THE Nobel Foundation, which this year chopped 20pc off its cash prizes, is planning to invest more money through hedge funds to boost its returns and restore the award to its previous size.
"When we look at the analysis we see that we can get more return with less risks by doing that," said executive director Lars Heikensten at an interview at the Nobel Foundation's Stockholm headquarters. "If we can choose hedge funds that we trust, then we can get better returns for given risks."
The fund "probably shouldn't" be fully invested in bonds, he said.
The Nobel foundation, created in 1900 at the request of Swedish industrialist Alfred Nobel to award prizes in physics, chemistry, medicine, peace and literature, this year cut the cash amount of its prize for the first time since 1949. The move followed a decade of poor returns, exacerbated by the onset of the global financial crisis.
"It was a difficult decision to take, since Nobel when he wrote his will made clear he wanted his money to be used for prizes," said Mr Heikensten, a former governor of the Swedish central bank.
An economics prize was created by Sweden's Riksbank in 1968. Alvin Roth and Lloyd Shapley shared the award this year for their work on matching supply and demand. Previous laureates include Milton Friedman and Paul Krugman.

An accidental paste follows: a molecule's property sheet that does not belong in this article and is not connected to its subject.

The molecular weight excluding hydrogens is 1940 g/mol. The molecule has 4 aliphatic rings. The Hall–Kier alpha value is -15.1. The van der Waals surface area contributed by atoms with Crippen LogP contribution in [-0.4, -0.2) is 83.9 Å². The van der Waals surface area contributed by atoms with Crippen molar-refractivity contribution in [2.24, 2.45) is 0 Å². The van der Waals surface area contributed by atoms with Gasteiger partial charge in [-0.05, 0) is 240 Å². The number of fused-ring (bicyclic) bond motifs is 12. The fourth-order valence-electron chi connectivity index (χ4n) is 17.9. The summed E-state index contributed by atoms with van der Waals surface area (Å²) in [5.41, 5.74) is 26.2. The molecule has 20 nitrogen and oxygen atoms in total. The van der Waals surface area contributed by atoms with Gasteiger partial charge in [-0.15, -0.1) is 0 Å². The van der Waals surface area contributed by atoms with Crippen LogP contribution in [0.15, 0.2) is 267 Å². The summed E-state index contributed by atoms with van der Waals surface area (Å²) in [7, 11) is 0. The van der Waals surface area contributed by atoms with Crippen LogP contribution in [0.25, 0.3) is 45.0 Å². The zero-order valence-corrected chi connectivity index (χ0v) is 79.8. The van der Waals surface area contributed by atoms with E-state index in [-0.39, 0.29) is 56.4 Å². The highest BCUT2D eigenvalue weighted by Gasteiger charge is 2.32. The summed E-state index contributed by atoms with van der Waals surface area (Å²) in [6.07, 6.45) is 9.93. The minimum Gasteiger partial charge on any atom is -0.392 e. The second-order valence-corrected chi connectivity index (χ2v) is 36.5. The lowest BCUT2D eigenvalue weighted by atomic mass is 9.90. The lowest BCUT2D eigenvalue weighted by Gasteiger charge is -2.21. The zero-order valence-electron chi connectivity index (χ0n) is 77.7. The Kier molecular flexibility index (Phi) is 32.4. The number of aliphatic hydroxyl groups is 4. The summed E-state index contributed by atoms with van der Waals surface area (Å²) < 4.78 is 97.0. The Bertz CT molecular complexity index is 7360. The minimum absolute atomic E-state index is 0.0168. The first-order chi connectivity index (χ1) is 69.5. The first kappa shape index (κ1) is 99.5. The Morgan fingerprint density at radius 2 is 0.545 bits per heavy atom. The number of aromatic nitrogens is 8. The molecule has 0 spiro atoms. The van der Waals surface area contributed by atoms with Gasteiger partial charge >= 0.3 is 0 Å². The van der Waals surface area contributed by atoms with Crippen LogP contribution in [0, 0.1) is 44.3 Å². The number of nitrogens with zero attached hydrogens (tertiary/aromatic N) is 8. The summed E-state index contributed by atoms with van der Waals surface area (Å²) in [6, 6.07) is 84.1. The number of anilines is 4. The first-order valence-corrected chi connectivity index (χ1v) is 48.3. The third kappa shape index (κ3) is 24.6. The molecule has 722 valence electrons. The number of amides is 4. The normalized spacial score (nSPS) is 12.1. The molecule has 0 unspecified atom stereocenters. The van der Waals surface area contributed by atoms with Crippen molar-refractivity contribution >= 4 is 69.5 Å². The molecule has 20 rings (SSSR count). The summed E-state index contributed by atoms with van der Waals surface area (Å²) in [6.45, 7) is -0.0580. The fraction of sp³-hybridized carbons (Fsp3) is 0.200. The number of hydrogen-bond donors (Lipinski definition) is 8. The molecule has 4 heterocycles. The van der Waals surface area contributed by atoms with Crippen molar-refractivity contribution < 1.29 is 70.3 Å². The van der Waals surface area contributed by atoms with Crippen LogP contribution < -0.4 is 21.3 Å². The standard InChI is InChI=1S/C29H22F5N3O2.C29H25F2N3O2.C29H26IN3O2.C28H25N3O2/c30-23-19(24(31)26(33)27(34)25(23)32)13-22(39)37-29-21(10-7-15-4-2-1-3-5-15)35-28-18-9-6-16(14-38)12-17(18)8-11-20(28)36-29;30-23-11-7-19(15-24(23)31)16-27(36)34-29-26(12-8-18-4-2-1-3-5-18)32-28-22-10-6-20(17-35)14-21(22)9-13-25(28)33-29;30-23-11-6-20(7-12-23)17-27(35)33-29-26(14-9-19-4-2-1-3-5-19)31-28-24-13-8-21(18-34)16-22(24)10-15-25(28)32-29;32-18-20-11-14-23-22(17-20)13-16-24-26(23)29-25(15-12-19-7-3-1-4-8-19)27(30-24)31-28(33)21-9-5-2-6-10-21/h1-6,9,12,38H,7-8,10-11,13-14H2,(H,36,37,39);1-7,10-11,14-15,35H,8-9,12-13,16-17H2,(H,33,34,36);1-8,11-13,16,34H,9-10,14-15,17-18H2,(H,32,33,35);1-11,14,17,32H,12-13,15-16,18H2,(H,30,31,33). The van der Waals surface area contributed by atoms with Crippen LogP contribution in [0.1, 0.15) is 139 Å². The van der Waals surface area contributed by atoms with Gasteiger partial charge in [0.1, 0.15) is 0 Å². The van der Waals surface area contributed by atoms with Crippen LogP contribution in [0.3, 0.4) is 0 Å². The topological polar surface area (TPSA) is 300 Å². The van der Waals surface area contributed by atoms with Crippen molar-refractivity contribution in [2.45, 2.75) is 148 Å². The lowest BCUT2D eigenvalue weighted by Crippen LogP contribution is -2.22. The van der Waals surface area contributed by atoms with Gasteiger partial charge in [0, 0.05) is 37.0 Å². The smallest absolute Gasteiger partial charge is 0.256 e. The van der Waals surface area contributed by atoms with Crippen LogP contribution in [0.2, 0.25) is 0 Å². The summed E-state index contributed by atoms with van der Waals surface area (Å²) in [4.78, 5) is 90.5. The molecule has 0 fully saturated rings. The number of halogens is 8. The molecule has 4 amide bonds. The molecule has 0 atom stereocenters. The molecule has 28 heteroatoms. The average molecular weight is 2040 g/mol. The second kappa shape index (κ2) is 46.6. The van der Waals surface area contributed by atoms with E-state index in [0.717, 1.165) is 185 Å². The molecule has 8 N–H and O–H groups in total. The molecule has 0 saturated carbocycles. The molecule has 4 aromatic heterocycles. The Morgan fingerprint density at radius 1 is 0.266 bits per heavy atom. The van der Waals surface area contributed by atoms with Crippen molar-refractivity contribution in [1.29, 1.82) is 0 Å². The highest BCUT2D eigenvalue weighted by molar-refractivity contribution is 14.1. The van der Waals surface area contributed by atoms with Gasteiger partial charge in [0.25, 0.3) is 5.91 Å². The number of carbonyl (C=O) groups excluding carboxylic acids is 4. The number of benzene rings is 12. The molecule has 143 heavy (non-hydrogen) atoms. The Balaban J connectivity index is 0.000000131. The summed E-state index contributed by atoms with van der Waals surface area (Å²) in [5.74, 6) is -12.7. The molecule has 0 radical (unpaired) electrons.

The 2012 peace prize went to the European Union.
The Nobel foundation, which had 2.97 billion kronor (€342m) in investments at the end of 2011, cut this year's prize amount to eight million kronor from 10 million kronor to safeguard its capital.
"We live in difficult times and had not been as successful as one would have wanted in the last 10 years," Mr Heikensten said. The foundation "had in fact been spending more every year on average than" it had been earning, "and we had to do something", he said.
The fund has returned 1.5pc to 2pc, on average, over the past 10 years, below the 3.5pc to 4pc needed to keep its capital stable, according to Mr Heikensten.
Last year, half of the Nobel foundation's invested capital was in equities, down from two-thirds in 2007, according to its website. Over the same period, stakes in alternative investments such as private equity, properties and hedge-funds rose to a third from 12pc. Fixed-income investments were at 20pc, much the same as in 2007.
Alfred Nobel signed his will in 1895, a year before his death, stipulating that most of his estate of more than 31 million kronor – about 1.7bn in today's money – should be converted into a fund and invested in "safe securities".